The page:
Christian Churches Together in the U.S.A. (CCT) has identified Roman Catholicism as one of five church families it wanted to attract. Now CCT has reached that goal before its official launch. U.S. Catholic bishops, meeting in Washington in mid-November, voted 151-73 to join CCT.
The new venture, which aims for a broader ecumenical participation than achieved by the National Council of Churches (NCC), plans to launch when 25 church bodies have signed on as founding participants. CCT leaders have scheduled a launch meeting for June, with an inauguration service in September at the National Cathedral (ct, April 2003, p. 25).
Bishop Stephen E. Blaire of Stockton, California, chairman of the Committee on Ecumenical and Interreligious Affairs, urged fellow bishops to approve the proposal, calling CCT a "fresh and creative initiative to broaden the ecumenical table."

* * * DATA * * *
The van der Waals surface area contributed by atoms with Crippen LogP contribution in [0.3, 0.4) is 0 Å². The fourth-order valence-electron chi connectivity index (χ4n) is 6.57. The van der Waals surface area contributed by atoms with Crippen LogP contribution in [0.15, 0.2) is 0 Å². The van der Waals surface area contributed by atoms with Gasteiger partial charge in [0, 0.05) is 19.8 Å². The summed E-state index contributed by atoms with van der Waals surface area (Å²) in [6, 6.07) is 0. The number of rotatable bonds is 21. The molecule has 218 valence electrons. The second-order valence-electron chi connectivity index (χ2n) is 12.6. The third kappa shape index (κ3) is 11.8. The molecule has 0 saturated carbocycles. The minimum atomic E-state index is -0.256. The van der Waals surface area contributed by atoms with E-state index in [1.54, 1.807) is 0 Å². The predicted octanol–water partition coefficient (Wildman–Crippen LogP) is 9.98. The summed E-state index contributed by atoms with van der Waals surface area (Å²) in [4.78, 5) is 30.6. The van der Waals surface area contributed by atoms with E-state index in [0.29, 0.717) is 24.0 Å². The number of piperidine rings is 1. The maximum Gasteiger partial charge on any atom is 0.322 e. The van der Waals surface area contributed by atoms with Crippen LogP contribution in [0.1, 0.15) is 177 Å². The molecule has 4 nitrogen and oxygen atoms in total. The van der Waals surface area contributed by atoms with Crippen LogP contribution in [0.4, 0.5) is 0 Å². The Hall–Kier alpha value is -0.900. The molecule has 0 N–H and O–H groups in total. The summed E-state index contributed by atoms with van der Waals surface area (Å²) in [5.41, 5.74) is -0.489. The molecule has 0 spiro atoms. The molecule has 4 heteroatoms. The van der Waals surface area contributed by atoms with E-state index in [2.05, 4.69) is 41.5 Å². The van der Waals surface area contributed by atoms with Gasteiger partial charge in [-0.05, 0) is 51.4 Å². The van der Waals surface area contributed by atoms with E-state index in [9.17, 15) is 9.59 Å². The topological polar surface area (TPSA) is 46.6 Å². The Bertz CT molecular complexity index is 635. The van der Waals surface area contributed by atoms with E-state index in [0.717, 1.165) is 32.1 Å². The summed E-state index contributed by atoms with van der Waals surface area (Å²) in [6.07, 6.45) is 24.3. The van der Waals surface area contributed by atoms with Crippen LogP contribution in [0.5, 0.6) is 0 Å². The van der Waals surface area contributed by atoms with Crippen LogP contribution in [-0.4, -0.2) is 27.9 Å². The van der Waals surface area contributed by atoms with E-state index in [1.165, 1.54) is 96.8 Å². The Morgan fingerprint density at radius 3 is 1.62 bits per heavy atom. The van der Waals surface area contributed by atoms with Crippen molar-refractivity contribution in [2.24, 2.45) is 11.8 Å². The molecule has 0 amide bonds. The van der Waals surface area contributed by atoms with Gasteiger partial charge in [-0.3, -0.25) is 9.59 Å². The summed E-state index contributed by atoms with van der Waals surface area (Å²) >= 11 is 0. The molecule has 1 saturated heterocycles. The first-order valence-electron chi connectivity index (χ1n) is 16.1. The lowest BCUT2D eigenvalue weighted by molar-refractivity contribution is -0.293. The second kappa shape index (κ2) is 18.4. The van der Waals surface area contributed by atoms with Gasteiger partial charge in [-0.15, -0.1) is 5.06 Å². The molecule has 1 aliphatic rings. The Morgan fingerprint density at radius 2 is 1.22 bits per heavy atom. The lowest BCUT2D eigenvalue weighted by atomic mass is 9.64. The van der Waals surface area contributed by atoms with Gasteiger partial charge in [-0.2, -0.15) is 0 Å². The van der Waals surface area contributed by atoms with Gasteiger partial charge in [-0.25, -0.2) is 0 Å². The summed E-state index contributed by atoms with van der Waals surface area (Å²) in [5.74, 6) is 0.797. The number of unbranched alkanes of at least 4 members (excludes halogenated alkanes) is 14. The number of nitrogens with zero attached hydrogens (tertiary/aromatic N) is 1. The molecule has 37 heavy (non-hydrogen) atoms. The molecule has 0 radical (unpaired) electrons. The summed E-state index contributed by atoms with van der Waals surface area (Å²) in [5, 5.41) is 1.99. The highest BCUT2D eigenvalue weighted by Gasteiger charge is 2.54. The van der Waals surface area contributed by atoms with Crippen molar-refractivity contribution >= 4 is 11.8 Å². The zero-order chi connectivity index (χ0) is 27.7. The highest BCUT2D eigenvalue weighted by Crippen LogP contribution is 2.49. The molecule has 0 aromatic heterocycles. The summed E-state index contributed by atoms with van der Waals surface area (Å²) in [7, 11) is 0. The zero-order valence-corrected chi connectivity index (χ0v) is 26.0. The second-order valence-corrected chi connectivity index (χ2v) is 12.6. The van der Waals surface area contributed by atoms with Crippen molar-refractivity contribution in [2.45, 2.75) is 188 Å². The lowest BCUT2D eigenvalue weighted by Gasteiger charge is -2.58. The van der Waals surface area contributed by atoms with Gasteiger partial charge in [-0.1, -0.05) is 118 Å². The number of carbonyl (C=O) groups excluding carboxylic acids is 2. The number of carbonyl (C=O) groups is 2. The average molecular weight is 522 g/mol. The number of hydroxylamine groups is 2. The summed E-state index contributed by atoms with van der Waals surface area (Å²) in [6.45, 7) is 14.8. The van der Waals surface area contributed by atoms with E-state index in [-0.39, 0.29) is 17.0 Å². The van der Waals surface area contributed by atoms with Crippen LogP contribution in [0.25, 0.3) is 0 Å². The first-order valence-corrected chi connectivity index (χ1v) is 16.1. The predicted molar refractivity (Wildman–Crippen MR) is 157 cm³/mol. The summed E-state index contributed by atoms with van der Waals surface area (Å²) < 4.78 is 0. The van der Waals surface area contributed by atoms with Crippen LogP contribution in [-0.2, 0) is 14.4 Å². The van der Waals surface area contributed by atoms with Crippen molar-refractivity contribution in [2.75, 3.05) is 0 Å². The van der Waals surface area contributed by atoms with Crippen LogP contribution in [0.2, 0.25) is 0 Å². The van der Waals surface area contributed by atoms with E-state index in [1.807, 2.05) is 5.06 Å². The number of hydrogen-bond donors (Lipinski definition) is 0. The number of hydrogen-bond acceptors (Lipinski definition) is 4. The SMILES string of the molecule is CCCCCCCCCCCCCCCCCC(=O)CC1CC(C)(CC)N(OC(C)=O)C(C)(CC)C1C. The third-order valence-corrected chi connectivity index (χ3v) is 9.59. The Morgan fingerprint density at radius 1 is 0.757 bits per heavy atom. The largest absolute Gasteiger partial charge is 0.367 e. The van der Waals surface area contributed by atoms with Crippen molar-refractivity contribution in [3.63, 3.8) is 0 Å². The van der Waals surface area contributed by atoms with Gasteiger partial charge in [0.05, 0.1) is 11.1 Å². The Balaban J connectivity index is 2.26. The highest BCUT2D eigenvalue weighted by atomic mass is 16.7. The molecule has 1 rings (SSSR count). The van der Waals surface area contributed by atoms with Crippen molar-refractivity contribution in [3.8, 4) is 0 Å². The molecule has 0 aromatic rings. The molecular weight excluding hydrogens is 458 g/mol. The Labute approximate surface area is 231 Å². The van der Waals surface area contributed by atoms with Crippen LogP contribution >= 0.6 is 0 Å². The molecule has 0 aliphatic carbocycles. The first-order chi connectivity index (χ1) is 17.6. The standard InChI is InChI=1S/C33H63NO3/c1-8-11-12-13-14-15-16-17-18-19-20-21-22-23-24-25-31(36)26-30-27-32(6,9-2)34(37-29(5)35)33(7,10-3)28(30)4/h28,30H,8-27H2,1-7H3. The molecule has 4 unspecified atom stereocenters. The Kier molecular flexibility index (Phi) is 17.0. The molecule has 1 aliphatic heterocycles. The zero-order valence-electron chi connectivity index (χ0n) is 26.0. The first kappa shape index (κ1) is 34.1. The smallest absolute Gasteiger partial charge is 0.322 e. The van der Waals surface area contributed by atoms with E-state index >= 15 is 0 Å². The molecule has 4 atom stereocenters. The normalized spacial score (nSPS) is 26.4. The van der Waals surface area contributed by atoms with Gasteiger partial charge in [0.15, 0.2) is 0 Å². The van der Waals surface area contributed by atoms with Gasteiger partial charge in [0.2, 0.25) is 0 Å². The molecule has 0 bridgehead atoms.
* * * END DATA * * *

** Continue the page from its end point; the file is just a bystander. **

Evangelical members of CCT's steering committee called the Catholic bishops' decision highly significant.
"It's the first time in American history that you have Catholic bishops joining an ecumenical organization with Protestants and Orthodox," Roberta Hestenes, a minister at large with World Vision, told Christianity Today. "I believe one of the reasons Catholics were comfortable joining this was because of the presence of evangelicals. The same was true of the Orthodox."
Participation by the Catholic bishops, evangelicals, and Pentecostals will help assure that CCT represents a broader spectrum of Christians than the NCC has achieved, said Ron Sider of Evangelicals for Social Action.
CT interviewed Richard John Neuhaus about the decision to join Christian Churches Together.
Also available is our original coverage of Christian Churches Together: